Most Active Stories
- A.H. Belo Hires Arkansas Firm to Explore Sale of the Providence Journal
- Scott MacKay Commentary: 2014 Providence Mayoral Campaign Up For Grabs
- Rhode Island: A Destination For Brain Science?
- This I Believe Rhode Island: Getting Up Early
- Prescription Drug Abuse On The Rise On College Campuses Across The Country
Thu May 27, 2010
RI school looks to make strides with Saturday class
By Elisabeth Harrison
West Warwick, R.I. – While most kids are eating cereal and watching cartoons, up to 60 students in West Warwick are headed to Horgan Elementary School for extra help in English and Math. Here's seven-year-old Crystal Cabral:
"We play gym after we eat snack but we have to do something before snack like do math. And then we have snack and then we go to gym," Crystal says. "It's kind of fun."
Crystal's mom, Cara Nobels, says Saturday class has been very helpful for her daughter. She says it's improved Crystal's reading and that it gives her daughter a chance to get out of the house.
Saturday school in West Warwick is for students who are falling behind. Some advocates of school reform believe that more time in the classroom will boost achievement in towns like this one, a working class community trying to reinvent itself to better compete in the high-tech 21st century.
Six years ago, Principal Donna Peluso wanted to set up an afternoon program for struggling students. The problem was convincing kids to sign up.
"They really didn't want to come in the afternoon because I think honestly they were just tired," Peluso said. "So I asked teachers about it and so some of them said, You know what? At the end of the day, at 3:15, we're tired too.' So I said How about if we try, let's come to school on Saturday?'"
On Saturday teachers say students are better rested. They also like the time to work with just a few students.
Reading consultant Lynn Dion is a regular at Saturday school. She says it contributes to a sense that expectations are high for everyone, which is important at a school where 2/3rds of students come from low income families.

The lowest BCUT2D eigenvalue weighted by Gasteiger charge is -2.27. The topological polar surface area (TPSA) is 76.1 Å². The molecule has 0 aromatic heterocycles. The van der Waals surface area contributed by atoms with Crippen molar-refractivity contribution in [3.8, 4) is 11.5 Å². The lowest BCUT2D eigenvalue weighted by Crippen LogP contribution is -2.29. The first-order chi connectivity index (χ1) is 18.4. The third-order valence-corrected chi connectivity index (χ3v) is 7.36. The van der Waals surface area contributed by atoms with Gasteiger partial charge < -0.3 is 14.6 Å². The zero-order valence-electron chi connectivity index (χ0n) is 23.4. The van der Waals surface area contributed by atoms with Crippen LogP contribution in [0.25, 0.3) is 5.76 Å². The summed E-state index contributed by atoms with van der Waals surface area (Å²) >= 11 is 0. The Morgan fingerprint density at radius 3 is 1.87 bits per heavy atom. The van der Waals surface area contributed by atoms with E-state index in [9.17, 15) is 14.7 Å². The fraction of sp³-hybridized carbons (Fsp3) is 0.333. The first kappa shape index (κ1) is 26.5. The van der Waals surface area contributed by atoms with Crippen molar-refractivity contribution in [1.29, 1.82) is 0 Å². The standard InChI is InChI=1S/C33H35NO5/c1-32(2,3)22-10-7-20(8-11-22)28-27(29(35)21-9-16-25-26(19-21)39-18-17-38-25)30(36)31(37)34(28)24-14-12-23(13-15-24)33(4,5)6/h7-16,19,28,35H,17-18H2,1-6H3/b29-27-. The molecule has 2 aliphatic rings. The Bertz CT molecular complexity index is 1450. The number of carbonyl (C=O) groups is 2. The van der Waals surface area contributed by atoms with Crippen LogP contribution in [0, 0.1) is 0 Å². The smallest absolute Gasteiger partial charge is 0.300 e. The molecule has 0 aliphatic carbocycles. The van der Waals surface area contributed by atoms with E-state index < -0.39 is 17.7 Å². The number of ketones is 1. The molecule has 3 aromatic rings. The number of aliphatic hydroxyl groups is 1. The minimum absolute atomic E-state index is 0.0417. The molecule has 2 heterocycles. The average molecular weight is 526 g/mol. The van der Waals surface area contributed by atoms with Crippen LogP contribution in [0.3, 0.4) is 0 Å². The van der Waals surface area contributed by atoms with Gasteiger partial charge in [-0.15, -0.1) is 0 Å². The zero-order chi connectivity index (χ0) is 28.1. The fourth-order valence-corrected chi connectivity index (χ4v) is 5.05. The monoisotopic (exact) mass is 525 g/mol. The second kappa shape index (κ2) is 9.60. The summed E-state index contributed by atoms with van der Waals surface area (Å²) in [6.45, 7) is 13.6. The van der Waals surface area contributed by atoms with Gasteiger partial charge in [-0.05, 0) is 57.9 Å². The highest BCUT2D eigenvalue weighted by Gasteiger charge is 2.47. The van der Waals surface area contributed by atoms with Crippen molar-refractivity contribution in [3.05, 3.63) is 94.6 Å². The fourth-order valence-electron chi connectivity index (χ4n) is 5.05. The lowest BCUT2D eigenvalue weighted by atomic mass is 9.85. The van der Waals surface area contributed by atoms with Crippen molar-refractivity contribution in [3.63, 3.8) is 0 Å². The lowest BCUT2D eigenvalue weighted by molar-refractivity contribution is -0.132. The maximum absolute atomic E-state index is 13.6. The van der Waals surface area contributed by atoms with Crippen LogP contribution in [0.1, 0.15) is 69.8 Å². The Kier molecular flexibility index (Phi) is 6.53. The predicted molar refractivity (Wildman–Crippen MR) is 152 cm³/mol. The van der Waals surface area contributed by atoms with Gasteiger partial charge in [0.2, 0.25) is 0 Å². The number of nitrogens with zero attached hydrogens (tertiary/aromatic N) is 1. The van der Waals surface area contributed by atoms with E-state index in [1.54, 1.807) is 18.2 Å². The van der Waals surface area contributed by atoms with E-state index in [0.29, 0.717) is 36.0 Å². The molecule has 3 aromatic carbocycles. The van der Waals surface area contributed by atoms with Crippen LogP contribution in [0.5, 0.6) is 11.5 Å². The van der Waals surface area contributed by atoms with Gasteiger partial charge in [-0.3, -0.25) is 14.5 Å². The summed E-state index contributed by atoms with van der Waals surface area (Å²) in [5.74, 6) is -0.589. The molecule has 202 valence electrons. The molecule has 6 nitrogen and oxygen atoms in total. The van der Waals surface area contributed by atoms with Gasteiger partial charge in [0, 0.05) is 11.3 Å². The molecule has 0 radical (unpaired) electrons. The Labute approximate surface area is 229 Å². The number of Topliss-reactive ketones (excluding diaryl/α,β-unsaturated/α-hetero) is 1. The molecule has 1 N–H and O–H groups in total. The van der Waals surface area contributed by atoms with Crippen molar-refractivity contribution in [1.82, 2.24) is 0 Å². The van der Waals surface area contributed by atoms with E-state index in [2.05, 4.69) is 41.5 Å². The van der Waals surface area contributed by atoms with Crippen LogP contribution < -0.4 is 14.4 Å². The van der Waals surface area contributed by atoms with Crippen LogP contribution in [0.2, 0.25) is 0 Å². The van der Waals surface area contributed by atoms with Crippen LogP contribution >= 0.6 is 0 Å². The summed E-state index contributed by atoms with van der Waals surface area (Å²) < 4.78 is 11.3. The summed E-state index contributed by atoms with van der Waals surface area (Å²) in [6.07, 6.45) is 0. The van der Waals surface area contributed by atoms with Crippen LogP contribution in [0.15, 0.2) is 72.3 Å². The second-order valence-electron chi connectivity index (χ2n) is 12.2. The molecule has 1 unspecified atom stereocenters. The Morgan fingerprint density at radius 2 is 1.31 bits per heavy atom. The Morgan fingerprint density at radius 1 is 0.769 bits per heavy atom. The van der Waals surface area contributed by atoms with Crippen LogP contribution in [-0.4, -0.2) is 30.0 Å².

"No matter what their situation is, you have to really tell them that when you come to school it's time to learn and things might have been difficult last night or whatever, but when we're here, this is what we need to do," Dion says. "That's what pays off."
But it's hard to say whether Saturday school is paying off enough. Teachers say students who do it make improvements. In the most recent round of state testing, 69 percent of Horgan students were proficient in reading, an increase of 10 percent since 1997. But that's still slightly below the state average. And Math scores have remained flat, hovering just over 50 percent.
"Time doesn't equate to better performance, it's what you do with that time," says Priscilla Little, associate director of the Harvard Family Research Project. She says more time in class won't necessarily produce achievement gains - that depends on how the time is used. And she says it may be a mistake to lose some aspects of traditional afterschool programs, like extra time for the arts and special projects and sports.
Little says she'd like to see more research on Saturday schools, which are more common at boarding schools and charter schools than traditional public schools. But she says the program in West Warwick sounds innovative, and there's no denying that it gets good reviews from students, like fourth grader Ryan Grey, who has big plans for the future.
"I'm going to save the animals from cancer," Ryan says. "Then I'm going to have two more jobs, which I'm going to be like a lawyer and a car designer."
Veterinarian, lawyer or car designer -- it's hard to say which career Gray will eventually pick. But his teachers hope he'll go on to finish high school at the very least. And as the district faces cost cutting measures that include closing an elementary school, their willingness to try new approaches to old problems may be one of their best assets.